13, 2003--A Tennessee firm will develop and commercialize
a recent Pharmacia Corp. drug patent donation to Western
and the firm will join the growing cluster of life science
companies to open research facilities in Kalamazoo.
of Brentwood, Tenn., has been awarded exclusive worldwide
rights to a portfolio of patents for the drug Xemilofiban
(ZEHM-ih-loe-feye-ban) through a licensing agreement with
WMU. The firm was recruited for the work by Kalamazoo economic
development agency, Southwest Michigan First, which also
has recruited VDDI to open a research facility later this
year in the Southwest Michigan Innovation Center.
donation to the University was announced in January. VDDI
is expected to do development work on the drug, conduct
clinical trials in Ireland if such trials are needed and
eventually commercialize the drug for use in the treatment
cardiac patients. WMU will enjoy royalties from any profits
that result from the drug's successful commercialization.
made this gift as a way to benefit both the University and
the Kalamazoo community," says Dr. Daniel M. Litynski,
WMU interim president. "With Southwest Michigan First
and WMU's research office working in tandem, the project
will serve as an example of how to harness technology transfer
as an important economic development tool. This is a model
that we want to repeat often."
VDDI will develop
Xemilofiban through its global network of resources, which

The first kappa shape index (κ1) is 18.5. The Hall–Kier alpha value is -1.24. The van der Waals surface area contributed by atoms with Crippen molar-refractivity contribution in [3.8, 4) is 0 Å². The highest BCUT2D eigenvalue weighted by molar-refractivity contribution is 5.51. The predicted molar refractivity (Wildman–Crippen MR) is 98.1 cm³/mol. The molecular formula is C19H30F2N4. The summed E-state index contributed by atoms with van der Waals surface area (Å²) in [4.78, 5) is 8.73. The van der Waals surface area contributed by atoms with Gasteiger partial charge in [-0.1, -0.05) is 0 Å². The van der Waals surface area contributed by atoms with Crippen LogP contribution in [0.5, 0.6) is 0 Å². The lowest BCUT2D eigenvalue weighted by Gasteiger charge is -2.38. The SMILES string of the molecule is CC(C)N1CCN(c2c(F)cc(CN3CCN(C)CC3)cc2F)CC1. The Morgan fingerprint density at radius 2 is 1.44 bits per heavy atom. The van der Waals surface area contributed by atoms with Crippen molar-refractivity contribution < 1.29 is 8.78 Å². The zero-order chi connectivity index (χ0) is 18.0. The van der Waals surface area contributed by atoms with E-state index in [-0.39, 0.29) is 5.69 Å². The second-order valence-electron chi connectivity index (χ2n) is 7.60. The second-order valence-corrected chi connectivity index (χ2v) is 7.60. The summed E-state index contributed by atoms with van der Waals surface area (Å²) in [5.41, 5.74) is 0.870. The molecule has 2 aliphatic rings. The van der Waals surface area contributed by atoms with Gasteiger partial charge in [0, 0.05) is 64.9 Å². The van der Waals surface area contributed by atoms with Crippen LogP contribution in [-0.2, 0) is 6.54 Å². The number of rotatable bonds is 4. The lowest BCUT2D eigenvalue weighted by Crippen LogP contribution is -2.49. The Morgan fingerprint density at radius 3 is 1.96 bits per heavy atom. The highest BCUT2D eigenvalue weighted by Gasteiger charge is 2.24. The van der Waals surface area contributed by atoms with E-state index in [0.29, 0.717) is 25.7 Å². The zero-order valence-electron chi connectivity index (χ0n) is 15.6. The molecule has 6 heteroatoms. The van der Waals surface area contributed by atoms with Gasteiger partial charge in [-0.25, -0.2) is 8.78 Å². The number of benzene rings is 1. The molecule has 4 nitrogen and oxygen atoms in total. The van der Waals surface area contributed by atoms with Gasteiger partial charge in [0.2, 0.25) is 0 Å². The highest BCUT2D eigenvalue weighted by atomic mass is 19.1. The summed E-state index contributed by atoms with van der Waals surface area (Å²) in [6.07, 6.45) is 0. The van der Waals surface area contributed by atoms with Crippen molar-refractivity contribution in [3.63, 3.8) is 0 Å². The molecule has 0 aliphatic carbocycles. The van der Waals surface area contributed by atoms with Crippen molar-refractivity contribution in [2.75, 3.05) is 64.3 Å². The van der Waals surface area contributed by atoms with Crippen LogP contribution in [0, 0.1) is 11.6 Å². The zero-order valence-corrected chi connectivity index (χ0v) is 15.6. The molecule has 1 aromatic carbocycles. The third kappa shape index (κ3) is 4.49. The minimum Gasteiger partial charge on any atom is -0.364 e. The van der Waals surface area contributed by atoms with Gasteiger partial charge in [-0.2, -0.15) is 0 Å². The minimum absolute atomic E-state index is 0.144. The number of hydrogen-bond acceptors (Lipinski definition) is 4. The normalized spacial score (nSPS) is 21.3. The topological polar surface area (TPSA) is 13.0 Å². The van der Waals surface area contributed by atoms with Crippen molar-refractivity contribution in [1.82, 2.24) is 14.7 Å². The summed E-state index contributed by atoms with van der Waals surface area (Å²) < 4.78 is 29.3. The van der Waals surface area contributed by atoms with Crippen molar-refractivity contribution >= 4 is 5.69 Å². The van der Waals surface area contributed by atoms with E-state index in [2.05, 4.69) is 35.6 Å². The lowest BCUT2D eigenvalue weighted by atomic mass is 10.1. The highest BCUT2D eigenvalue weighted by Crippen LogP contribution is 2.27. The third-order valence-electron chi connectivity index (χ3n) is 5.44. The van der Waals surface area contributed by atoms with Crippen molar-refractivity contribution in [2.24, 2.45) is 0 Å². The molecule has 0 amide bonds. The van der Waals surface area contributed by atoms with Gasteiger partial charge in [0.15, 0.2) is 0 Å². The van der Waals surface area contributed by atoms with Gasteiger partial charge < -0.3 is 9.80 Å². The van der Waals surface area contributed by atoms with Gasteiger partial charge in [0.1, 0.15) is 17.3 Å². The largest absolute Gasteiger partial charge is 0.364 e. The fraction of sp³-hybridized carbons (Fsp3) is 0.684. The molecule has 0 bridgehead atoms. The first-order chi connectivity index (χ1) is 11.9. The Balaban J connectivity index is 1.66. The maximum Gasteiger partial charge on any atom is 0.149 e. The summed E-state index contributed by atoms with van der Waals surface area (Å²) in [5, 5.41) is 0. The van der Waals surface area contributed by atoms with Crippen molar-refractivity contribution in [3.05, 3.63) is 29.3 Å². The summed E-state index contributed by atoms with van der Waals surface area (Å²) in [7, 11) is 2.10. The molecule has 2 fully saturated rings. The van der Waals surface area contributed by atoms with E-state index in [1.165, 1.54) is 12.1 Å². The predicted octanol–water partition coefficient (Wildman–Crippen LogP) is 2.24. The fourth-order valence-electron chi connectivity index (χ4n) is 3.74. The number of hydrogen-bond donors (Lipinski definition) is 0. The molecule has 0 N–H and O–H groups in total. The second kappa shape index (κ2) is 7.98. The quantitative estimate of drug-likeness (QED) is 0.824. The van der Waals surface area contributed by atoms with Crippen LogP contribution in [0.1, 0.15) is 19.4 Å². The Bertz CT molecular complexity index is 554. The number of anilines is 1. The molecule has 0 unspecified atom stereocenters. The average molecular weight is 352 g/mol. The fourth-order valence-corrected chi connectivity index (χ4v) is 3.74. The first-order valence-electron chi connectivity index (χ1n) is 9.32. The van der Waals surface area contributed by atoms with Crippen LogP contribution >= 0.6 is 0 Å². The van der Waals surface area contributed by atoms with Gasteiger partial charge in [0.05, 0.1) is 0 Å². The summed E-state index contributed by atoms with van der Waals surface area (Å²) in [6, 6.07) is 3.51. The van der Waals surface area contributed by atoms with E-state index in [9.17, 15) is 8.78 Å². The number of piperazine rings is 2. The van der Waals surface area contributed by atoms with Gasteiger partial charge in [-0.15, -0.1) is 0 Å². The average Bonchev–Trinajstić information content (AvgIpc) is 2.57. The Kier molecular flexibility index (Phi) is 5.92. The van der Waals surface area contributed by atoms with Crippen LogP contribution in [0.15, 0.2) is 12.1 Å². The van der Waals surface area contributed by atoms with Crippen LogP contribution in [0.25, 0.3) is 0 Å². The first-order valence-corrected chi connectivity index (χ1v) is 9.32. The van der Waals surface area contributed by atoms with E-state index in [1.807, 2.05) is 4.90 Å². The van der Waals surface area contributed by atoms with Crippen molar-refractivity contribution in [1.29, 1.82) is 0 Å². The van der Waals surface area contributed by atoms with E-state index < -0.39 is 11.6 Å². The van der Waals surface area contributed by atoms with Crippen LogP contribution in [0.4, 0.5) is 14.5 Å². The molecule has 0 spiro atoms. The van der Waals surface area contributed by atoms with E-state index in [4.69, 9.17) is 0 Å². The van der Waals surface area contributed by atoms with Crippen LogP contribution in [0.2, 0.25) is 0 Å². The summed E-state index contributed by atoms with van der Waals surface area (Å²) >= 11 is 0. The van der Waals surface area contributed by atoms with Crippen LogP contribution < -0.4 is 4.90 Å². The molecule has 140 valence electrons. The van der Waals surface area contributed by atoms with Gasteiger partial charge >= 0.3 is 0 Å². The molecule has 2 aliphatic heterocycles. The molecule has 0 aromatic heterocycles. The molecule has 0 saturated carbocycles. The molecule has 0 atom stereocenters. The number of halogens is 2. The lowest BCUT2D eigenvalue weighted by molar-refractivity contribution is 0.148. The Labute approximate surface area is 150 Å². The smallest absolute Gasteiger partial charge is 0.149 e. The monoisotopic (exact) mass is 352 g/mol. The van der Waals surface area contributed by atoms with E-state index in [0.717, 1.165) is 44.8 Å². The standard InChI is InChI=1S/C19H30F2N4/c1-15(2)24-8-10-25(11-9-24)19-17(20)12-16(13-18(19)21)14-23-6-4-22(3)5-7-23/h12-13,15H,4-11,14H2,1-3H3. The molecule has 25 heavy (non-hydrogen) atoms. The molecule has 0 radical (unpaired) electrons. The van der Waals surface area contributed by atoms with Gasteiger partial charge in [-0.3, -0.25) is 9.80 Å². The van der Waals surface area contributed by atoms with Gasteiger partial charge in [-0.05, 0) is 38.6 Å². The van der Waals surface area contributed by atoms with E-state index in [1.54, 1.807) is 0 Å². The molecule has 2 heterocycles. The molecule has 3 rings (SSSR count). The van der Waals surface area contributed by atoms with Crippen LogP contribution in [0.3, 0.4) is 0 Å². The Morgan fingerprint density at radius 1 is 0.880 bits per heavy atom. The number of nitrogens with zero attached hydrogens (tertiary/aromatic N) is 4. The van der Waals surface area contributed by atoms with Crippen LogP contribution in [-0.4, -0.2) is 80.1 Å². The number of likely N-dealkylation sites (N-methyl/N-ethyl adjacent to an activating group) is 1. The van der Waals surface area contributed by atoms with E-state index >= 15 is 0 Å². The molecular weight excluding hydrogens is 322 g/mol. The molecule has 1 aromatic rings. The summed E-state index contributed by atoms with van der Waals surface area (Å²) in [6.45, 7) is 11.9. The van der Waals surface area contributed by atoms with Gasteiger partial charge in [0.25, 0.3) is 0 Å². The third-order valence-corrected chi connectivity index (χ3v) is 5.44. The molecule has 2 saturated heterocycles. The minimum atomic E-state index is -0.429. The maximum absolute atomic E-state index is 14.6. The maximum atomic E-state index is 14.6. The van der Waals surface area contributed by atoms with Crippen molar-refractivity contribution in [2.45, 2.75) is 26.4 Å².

includes offices in Dublin, Ireland, for its European clinical
development program; planned new facilities in the Southwest
Michigan Innovation Center for project management,
regulatory affairs, research and development; and its new
headquarters in the Cool Springs Life Sciences Center of
Brentwood, Tenn. The firm also has offices in Connecticut,
Florida and in Bangkok, Thailand.
of Xemilofiban represents a rare opportunity for VDDI to
establish itself as a premier Midwestern pharmaceutical
company with a global reach," says Dr. Stephen Porter,
VDDI president and chief executive officer. "This development
perfectly into our business model that calls for strategic
outsourcing and maximum leveraging of our human and financial
In addition to
the Xemilofiban work in Kalamazoo, Porter says his firm
also will launch a research initiative locally and in Ulster,
Northern Ireland that will focus on medical peptides.
VDDI and the
University of Ulster, based in Northern Ireland, have agreed
to commercialize of leading edge medical peptide research
at the University. The University of Ulster is the leading
university in the UK for biomedical sciences research and
has been at the forefront of positioning Northern Ireland
as a center of excellence for the biotechnology industry.
Kalamazoo work force is projected to include seven research
specialists. Porter says he will launch the local operation
during the second quarter of 2003.
is the result of Kalamazoo's new focus on technology transfer,
says Barry Broome, Southwest Michigan First's executive
director and chief operating officer, who is an advocate
of a "license-in" approach to fostering scientific
growth in the
universities and companies develop technology through basic
research," says Broome, "Our model calls for acquiring